All I can do is be appreciative of every opportunity I am given to earn your business and to say, “Thank You” for that…and to do it before you even have a reason to thank me...and then make your experience one that makes you feel like you are booked on the best cruise for you because you have been given all the information and service you desire.  Fair Dinkum!

Friday, August 5, 2011

Seabourn Opens Sales and Support Office in Australia - What Does That Mean To the Aussie Consumer?

Seabourn's new Australian sales and support office may sound like news, but to me it doesn't mean much for the Australian cruise consumer today and, possibly, it won't mean much for a couple of years.

Why do I say this? 

And who am I to say this? 

Goldring Travel is a non-resident member of the Australian Federation of Travel Agents (AFTA) and I have a number of Australian clients.  (And as the rest of the world, for some reason, lumps New Zealand in the same market...and it isn't the same market...Goldring Travel has quite a few New Zealanders clients too.)  In addition, I spent years in Brisbane (Bulimba, actually) working in the superyacht industry and I still have close friends there. 

And because of my love of Australia and its cultures (Queenslanders are much different than there countrymates from Sydney!) I have made significant effort to be involved in the luxury cruise business Down Under for years.  Goldring Travel even has a Brisbane telephone number: 07 3102 4685, so contacting us is only a local call.  (And my clients know that I am available for extended hours, so the time difference isn't much of an issue at all.)

When these local connections are combined with Eric Goldring being one of the world's top single travel agents selling Seabourn cruises with clients from countries as diverse as China to Angora, Great Britain to Italy and, of course, Australia among others, Goldring Travel's knowledge, experience, affiliation and savvy to provide the best cruise purchasing and customer support experience for the Australian consumer becomes obvious.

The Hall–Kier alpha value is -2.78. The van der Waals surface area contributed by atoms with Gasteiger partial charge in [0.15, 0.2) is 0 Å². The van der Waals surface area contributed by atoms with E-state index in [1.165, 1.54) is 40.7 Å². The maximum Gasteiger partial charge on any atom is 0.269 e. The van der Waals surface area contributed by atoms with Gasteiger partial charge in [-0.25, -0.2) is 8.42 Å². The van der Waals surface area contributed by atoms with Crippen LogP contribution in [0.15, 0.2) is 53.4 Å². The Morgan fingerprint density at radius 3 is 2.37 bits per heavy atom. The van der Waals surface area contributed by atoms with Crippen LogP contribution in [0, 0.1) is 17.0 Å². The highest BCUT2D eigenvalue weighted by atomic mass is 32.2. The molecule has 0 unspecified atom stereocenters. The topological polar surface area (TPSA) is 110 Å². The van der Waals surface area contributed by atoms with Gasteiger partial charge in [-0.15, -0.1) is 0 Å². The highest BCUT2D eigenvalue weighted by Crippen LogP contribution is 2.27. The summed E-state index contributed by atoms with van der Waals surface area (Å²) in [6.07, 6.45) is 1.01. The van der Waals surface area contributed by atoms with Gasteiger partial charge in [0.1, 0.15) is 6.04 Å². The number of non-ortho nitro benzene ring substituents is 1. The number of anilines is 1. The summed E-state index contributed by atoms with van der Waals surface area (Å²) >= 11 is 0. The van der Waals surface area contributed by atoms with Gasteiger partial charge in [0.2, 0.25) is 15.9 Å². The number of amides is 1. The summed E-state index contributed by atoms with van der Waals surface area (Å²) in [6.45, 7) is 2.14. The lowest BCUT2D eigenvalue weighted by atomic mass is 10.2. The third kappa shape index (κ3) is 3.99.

Looking at the present day Australian market, we all know that there are only a few travel agencies that are actually experienced with cruise holidays.  This lack of competition and competence does not bode well for the present day Australian consumer in the area of Price, Information or Service.  (By the way, Goldring Travel offers its cruises - with discounts and/or added amenities - in U.S. Dollars and, to be sure, that is a huge benefit to those who want to take advantage of the historically great exchange rate...as the Australian Dollar goes much further!)

To be sure, with the major cruise lines just now bringing support to the Australian travel agencies there remains a period where they must establish themselves, train the agents, have sales go from booking through sailing and, of course, getting qualified travel agents to experience the product. Trust me on this:  Looking at a brochure or reading off a computer screen is no way to match a client's desires with the information he/she needs to make an informed decision as to the cruise they want to take.

At some point in the future, there will be more qualified luxury cruise travel agencies physically located in Australia...but you are interested in your cruise holiday today.

There is one other aspect that you must also be concerned with:  Is your travel agent sufficient comfortable to sell you a luxury cruise holiday?  In the luxury travel business there is sort of a "golden rope" which many travel agents fear to cross.  Luxury travel can be intimidating for a travel agent that hasn't sold it before...or much of it.  There are countless times I have heard:  "Seabourn?  Crystal?  Silversea?  They were never offered to be me as an option."  And if they were offered, they were not explained properly.